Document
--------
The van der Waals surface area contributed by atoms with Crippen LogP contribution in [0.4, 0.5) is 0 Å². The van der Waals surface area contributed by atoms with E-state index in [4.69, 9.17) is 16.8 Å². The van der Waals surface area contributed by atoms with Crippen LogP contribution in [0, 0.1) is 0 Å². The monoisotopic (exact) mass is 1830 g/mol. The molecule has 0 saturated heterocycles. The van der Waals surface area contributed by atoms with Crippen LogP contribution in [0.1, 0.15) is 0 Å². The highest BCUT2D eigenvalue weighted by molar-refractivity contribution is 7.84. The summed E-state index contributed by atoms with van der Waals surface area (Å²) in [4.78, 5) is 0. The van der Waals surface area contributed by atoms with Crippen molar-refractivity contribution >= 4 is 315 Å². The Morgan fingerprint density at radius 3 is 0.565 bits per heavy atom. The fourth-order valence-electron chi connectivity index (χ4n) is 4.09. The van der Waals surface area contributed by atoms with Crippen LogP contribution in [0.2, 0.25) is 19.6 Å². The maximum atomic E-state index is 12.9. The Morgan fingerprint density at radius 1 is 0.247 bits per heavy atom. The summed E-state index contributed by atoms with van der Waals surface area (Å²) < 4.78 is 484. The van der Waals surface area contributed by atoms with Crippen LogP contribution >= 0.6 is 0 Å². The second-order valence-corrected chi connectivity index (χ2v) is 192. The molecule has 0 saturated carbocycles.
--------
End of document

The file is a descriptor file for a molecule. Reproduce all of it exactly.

The van der Waals surface area contributed by atoms with Crippen LogP contribution in [0.4, 0.5) is 0 Å². The van der Waals surface area contributed by atoms with E-state index in [4.69, 9.17) is 16.8 Å². The van der Waals surface area contributed by atoms with Crippen LogP contribution in [0, 0.1) is 0 Å². The monoisotopic (exact) mass is 1830 g/mol. The molecule has 0 saturated heterocycles. The van der Waals surface area contributed by atoms with Crippen LogP contribution in [0.1, 0.15) is 0 Å². The highest BCUT2D eigenvalue weighted by molar-refractivity contribution is 7.84. The summed E-state index contributed by atoms with van der Waals surface area (Å²) in [4.78, 5) is 0. The van der Waals surface area contributed by atoms with Crippen molar-refractivity contribution >= 4 is 315 Å². The Morgan fingerprint density at radius 3 is 0.565 bits per heavy atom. The fourth-order valence-electron chi connectivity index (χ4n) is 4.09. The van der Waals surface area contributed by atoms with Crippen LogP contribution in [0.2, 0.25) is 19.6 Å². The maximum atomic E-state index is 12.9. The Morgan fingerprint density at radius 1 is 0.247 bits per heavy atom. The summed E-state index contributed by atoms with van der Waals surface area (Å²) < 4.78 is 484. The van der Waals surface area contributed by atoms with Crippen LogP contribution >= 0.6 is 0 Å². The second-order valence-corrected chi connectivity index (χ2v) is 192. The molecule has 0 saturated carbocycles.